Gen. David Petraeus, the top U.S. commander in Afghanistan, will be named to replace Leon Panetta as CIA director, a senior defense official said. (Panetta is being tapped to succeed Robert Gates as U.S. defense secretary, officials said Wednesday.)
Petraeus took over the command in Afghanistan in summer 2010 after Gen. Stanley McChrystal was relieved of his duties. McChrystal and his staff were quoted in a Rolling Stone magazine article criticizing and mocking key administration officials.
Petraeus took the highly unusual step of publicly acknowledging that he might be in contention for a presidential appointment. "It's probably not appropriate for me to comment on whatever might be considered down the road," he told reporters in Kabul this month when asked about the possible CIA nomination.
"I've had discussions, but again, it wouldn't be appropriate to comment."
From November 2010: Petraeus on Afghanistan, Iran, Taliban strategy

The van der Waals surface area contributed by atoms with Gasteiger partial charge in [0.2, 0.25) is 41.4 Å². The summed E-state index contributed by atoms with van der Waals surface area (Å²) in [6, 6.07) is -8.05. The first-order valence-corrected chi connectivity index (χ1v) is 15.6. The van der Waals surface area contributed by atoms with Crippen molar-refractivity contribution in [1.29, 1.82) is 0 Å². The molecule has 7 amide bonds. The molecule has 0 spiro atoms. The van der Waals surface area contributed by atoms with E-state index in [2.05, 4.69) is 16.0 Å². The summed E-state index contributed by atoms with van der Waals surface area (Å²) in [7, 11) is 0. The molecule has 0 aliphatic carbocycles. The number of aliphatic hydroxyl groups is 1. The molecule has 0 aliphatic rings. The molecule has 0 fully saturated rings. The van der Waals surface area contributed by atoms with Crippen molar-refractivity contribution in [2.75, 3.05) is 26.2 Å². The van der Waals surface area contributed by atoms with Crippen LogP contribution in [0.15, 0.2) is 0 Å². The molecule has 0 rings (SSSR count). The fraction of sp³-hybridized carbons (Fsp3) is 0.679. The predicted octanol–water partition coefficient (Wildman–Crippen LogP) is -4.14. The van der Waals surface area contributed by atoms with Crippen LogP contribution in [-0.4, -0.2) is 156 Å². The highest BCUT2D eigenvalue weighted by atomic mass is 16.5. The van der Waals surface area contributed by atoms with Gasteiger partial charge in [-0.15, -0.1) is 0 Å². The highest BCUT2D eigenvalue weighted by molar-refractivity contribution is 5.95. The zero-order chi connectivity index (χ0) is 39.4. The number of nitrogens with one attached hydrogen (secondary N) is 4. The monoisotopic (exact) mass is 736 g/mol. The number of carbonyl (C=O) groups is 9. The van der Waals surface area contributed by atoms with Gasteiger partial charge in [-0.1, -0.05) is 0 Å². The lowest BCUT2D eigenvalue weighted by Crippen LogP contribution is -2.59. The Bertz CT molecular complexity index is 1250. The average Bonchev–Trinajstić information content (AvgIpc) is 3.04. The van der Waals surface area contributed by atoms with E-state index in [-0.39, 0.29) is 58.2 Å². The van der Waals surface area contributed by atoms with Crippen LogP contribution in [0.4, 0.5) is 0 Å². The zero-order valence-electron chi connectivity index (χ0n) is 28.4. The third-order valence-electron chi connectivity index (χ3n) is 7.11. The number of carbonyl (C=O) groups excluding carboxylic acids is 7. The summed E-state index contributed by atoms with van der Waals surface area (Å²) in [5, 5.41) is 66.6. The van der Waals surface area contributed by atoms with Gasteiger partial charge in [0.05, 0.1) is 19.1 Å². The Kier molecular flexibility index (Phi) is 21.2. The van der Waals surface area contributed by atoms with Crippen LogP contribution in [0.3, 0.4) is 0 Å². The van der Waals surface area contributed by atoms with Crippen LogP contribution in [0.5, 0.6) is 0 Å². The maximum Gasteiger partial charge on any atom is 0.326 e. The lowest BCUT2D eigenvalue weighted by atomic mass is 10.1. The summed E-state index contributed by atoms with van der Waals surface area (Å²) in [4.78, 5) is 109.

From June 2010: Peter Bergen on Petraeus, the Ph.D. warrior
Kabul, Afghanistan (CNN) - At least six American service members were killed Wednesday when a man opened fire on troops and a "gunfight" ensued at an airport in the Afghan capital, military officials said.
A NATO official backed off earlier reports that eight coalition service members and a contractor were killed, saying that the alliance could only confirm six International Security Assistance Force (ISAF) troops were killed. It did not disclose their nationalities.
The incident - which occurred at the Afghan national air force compound at North Kabul International Airport - stems from an argument between an Afghan pilot and an international colleague, officials said.